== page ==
5 Reasons Why IT Projects Fail

JP Lessard August 27, 2015

Depending on their size, IT projects can be an enormous undertaking both in terms of time and resources. According to one survey, 50% of businesses had an IT project fail during 2013. That’s a staggeringly large proportion and speaks to the enormous burden remaining on IT departments to pick up the pieces of these failed projects and work around the inefficiencies that prompted the IT project in the first place. But why do so many IT projects fail? Let’s take a look at a few reasons why:

1. The scope of the project is wrong

When an IT company is first brought in to begin consulting on a project, it’s sometimes difficult to get a full sense of the scope of work necessary to meet their clients objectives. Perhaps the client isn’t fully aware of the nature of their issue and expects a project to be much smaller scope than is actually required. It’s important, then, from the outset to ensure IT project managers and the decision-makers at the client are fully aligned in their understanding and expectation of both the nature of the issues and the technological solutions the IT company will implement.

2. The project experiences “scope creep”

The initial scope of a project may be entirely suitable for what the client needs and what the IT company intends to deliver, only for the project to be derailed by “scope creep”. Scope creep is the uncontrolled addition of features or tasks to an IT project without the consideration of the additional time and resources it will take to implement those additions. Without clear alignment and communication between an IT project manager and the client, scope creep can lead to a painful process where, ultimately, neither party ends up satisfied.

Changing the scope of a project after it has already begun can also have considerable logistical implications on the project. With IT projects, the starting of certain tasks is often times reliant on the completion of other tasks first. By changing and adding to this flow of tasks established at the outset of the project, scope creep has the potential to cause significant problems.

3. Lack of communication

Communication is a key part of any project and IT projects are no exception. The more people involved in a large-scale project, the larger the complexity and amount of work required to keep everything on track. Good IT project management involves consistent communication not only with the client to convey issues and progress, but also with members of the IT project’s team.

4. Having inappropriate skillsets assigned for the project

Every IT project manager should have the right person with the right skills assigned to every task within a project. This involves a fundamental understanding of what each member of their team is capable of, their education or certifications, and their overall skillset. By not having the right people assigned to the right tasks can mean elements of a certain project simply aren’t done properly or the IT team has to take significant time to correct those errors and get the project back on track. In either case, not having the appropriate skillsets aligned to the jobs at hand is a significant contributor to why IT projects fail.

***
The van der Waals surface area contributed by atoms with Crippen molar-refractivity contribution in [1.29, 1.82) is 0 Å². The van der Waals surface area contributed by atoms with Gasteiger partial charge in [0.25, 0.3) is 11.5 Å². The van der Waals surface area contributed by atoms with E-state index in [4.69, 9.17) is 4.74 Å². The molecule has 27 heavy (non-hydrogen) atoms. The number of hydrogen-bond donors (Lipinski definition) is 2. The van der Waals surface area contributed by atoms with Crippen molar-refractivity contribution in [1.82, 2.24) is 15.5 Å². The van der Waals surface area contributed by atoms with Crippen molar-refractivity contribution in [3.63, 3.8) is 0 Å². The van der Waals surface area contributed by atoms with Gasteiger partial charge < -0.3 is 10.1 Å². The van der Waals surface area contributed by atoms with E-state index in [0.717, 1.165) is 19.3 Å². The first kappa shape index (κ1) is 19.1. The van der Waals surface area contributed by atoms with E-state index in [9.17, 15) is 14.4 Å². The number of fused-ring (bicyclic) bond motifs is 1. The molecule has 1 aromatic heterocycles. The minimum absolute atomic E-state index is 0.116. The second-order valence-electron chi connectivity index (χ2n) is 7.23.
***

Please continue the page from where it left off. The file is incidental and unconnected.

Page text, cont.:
5. Poor planning and preparation

Many factors contribute to the poor planning and preparation of IT projects. Perhaps the IT team is time-pressured and are feeling rushed to complete their work. Without proper planning and preparation from the overseeing elements of the IT project team, team members are left to their own devices without a top-down organization overview of what the project is about. Additionally, as mentioned above, IT projects typically consist of many activities that cannot be started until previous tasks have been completed. Without a clearly defined workflow, it’s easy for IT projects to fail.

Correct planning also involves a comprehensive risk assessment before the project starts. Decision-makers and IT project team leadership should work together to come to a clear understanding and appreciation of the risks involved with the project. Ultimately, any risk calculation involves asking the question: are the risks inherent to implementing new technology worth the potential positive impact they instill? Thinking about the answer to this question may lead to revisions in the IT project, but should position the project for greater success.

IT projects can be a huge undertaking with potentially far-reaching improvements in productivity and efficiency for a business. By avoiding these points of failure, though, businesses and IT companies can ensure their projects remain on track and their implementation bring the desired improvements to the business.

Have you had experience with an IT project that wasn’t a success? If so, what was your experience like? Let us know in the comments below.

If you would like to learn more about what makes an IT project successful or have any other questions about IT as part of a comprehensive IT support strategy, don’t hesitate to contact us today to speak with an IT expert.





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